In some climates and building design, vapor transmission through the air barrier should be allowed to promote the drying of materials and, in other scenarios, the vapor should be stopped completely.

Proper design and application of the air barrier system is essential. Attention to detail is absolutely critical to assure air barriers within a wall properly tie into roof system air barriers, windows, penetrations and foundations.

In summary, rainscreens provide an ideal wall that includes cladding, a ventilation cavity, insulation, an air barrier and a structural wall that are integrated in a manner to manage and control moisture and energy.

This design is ideal for new construction and retrofit applications alike. Depending on the building design, geographic location, and the use of the building, rainscreens can be designed to suit the needs of each and every facility.

The finished product will provide a beautiful, long-lasting, high-performance wall system, allowing a building owner to focus more on their business instead of the building that protects it.

Tom Diamond, P.E. is a Project Engineer for The Garland Company, Inc., a leading manufacturer and distributor of high performance roofing solutions for commercial and industrial applications. Tom graduated from The University of Akron in 2003 with a Bachelors of Science Degree in Mechanical Engineering. He obtained his Professional Engineering License in December of 2011. Tom’s primary focus in the commercial and industrial roofing industry involves designing optimum performance roof and wall systems to assure that they are compliant with the Building Code at National, State and local levels. He frequently delivers seminars and AIA-accredited classes on installation techniques, building envelope design, and roofing and wall system technology.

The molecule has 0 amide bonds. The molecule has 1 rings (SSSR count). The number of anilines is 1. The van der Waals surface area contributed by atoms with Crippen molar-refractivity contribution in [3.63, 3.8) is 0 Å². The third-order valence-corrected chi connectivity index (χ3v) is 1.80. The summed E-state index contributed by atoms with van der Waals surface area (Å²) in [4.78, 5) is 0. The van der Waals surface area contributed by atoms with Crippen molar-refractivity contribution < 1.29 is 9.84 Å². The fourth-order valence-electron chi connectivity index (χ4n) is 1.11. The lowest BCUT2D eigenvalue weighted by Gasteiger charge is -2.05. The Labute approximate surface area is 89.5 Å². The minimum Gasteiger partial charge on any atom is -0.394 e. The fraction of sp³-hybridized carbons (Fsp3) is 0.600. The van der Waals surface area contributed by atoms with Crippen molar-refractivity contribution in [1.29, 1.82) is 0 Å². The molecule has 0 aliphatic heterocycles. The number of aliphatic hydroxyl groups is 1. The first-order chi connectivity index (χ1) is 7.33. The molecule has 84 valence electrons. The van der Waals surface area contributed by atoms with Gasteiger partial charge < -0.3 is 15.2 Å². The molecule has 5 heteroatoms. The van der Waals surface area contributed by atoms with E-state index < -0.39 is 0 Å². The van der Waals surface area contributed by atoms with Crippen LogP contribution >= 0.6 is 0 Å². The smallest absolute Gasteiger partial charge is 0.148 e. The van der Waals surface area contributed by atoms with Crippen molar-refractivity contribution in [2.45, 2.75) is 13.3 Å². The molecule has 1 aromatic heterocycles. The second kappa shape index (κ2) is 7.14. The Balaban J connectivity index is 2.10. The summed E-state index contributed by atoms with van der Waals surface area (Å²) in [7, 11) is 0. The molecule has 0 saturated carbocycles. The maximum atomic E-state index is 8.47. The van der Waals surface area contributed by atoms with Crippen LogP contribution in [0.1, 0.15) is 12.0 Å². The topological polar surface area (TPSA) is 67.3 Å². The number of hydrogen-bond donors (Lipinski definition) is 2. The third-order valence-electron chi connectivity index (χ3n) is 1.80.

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1 Building Science Corporation specializes in building technology consulting for all types of buildings. For more information visit www.buildingscience.com

© 2013 Garland Industries, Inc.
Galvalume® is a registered trademark of Biec International Inc.
Kynar® is a registered trademark of Elf Atochem North America Inc.